Friday, April 14, 2017

Jennifer M. Randles's "Proposing Prosperity?"

Jennifer M. Randles, author of Proposing Prosperity?: Marriage Education Policy and Inequality in America, is an assistant professor in the Department of Sociology at California State University, Fresno. Her research explores how inequalities affect American family life and how policies address family formation trends.

Randles applied the “Page 99 Test” to Proposing Prosperity? and reported the following:
From page 99:
Chelsea made it clear she was not giving Simon an ultimatum that he needed to have a high-paying job before she would marry him. She just wanted him to be employable. Though Chelsea was willing to pay off his $5,000 [in traffic fines] if and when she had the money, Simon seemed like too much of a risk to marry until those traffic fines were paid off.
In 1996, Congress overhauled welfare policy to promote work, marriage, and responsible fatherhood for American families living in poverty. This led to the creation of the federal Healthy Marriage Initiative—often referred to as marriage promotion policy—which has spent almost $1 billion since 2002 to fund hundreds of relationship and marriage education programs across the country. I observed over 500 hours of healthy marriage classes, analyzed 20 government-approved marriage education curricula, and interviewed low-income parents—including Chelsea and Simon—who took classes.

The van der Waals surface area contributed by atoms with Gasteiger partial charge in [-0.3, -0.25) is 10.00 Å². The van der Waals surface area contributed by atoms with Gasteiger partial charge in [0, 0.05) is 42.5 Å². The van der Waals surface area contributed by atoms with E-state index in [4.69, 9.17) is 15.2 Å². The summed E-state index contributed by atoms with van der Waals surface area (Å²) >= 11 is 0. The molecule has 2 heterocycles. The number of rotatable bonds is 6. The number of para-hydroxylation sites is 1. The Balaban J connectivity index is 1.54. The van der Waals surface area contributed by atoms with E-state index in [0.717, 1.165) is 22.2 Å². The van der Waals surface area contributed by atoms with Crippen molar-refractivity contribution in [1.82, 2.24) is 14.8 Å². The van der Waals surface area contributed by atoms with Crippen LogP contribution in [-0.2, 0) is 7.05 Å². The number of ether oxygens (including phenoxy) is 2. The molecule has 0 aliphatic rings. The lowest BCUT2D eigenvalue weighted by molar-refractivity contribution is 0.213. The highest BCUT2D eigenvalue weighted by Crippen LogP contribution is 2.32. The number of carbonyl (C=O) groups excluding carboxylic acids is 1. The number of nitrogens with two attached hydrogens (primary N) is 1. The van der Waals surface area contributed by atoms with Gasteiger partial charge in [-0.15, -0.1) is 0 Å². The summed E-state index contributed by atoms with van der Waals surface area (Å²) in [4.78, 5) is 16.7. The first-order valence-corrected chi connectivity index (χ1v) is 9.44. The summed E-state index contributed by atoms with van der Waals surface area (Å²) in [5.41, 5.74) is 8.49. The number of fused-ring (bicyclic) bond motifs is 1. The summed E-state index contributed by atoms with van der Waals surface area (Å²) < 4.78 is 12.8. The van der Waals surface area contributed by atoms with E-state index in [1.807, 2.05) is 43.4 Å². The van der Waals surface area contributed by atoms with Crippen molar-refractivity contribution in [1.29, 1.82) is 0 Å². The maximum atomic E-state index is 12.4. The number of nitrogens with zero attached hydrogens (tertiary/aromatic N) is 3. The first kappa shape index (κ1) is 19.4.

Though healthy marriage policy is premised on the idea that developing relationship skills creates better marriages, which in turn lead to financial prosperity, the low-income couples I interviewed believed that marriage represents the culmination of prosperity, not a means to attain it. As Chelsea elaborated, “I didn’t dream about getting married, but now that I’m getting older and having babies, now I feel like [my son’s] mom and dad should be married, but I want Simon to have his license first….That’s one of the biggest problems in our relationship.” Chelsea knew marriage would not solve their financial or relationship problems, and she, like almost all of the other parents I interviewed, told me they could neither afford nor prioritize marriage until they were more financially stable. I detail their relationship stories to illustrate how financial challenges lead to curtailed commitments, especially when marriage between two economically unstable partners seems like a bad financial risk.

Though parents frequently challenged instructors’ claims that marriage could help them, they did find the classes useful. Participants experienced the classes as a rare opportunity to communicate free of the material constraints that shaped their lives and relationships. Hearing other low-income couples talk about their challenges with love and money normalized parents’ intimate struggles and allowed them to better understand how relationship conflict and unfulfilled hopes for marriage are shaped by poverty. Low-income parents’ experiences with marriage classes point to how relationship policies would likely be more useful if they focused more on how economic stressors take an emotional toll on romantic relationships and less on promoting the dubious message that marriage directly benefits poor families.
Learn more about Proposing Prosperity? at the Columbia University Press website.

Writers Read: Jennifer Randles.

--Marshal Zeringue